Most of the Fomotor/Simon Peacocks have lost their labels (sometimes there is a faded patch to show where it was) but this one survives.
In their very useful page of guides for their past products, Ashford’s website includes a leaflet that covers the assembly of this wheel. It has only the Auckland address, and says the wheel was “manufactured for” Peacock. It shows a drivewheel with a flat front (clearly production is being streamlined). Surprisingly, the table is shown in the leaflet made from two pieces of wood, with a dovetailed joint across it: I have never seen a Peacock table that actually has this (economical?) construction. The scotch tension attachment is a stub, much simpler and less liable to get broken than the little crosspiece, and the 3-piece flyer now has round arms. The treadle has narrowed, and is shown with a convex curve at the front.
The wheels in the photographs above match the pictures in the leaflet (except for the dovetail joint). They are marked with a peacock logo on the table. The treadle is more solid, its sides curve inward lengthwise, and all its edges are rounded. The drive wheel diameter has shrunk again, to 22cm (8 1/2 inches). It now has just one weight at the back, covered with a wooden plug (shown in the inset)..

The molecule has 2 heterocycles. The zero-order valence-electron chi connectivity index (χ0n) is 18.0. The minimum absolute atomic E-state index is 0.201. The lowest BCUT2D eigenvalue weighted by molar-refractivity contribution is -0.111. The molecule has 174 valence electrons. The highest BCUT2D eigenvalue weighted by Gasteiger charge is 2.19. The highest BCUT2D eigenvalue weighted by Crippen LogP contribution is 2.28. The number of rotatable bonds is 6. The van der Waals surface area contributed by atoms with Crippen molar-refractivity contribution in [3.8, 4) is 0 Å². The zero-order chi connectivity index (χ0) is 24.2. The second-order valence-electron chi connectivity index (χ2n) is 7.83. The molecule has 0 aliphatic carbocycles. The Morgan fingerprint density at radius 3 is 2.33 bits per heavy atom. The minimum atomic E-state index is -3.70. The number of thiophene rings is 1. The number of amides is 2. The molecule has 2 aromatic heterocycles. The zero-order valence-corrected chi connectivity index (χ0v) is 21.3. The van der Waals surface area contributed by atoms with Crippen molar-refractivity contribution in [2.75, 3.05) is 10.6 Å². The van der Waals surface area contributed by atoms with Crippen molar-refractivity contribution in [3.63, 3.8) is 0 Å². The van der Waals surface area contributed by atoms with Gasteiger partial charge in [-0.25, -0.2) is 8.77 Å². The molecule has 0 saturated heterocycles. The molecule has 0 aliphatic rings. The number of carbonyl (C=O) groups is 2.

We also see Peacocks with a concave curve at the front of the treadle. In other respects they are very similar to the “late 80s” type. One of this group is known to have been bought from Eric Simon. Are these a batch commissioned by Mr Simon from a different manufacturer, not Ashford? The Ashford ones all have the peacock logo on the table, but one of these retains a very different label, on the back corner of the table, with just “PEACOCK”. There is some evidence that the Atlas Furniture Company in Burnside, Dunedin made some Peacocks. Could these be theirs, made to the same specifications as those commissioned from Ashford but with minor differences? If so, they may well be earlier than the previous group, from before the manufacturing was done by Ashford and later the company acquired by them.
Again there is a single weight in the back of the drive wheel, covered with a wooden plug.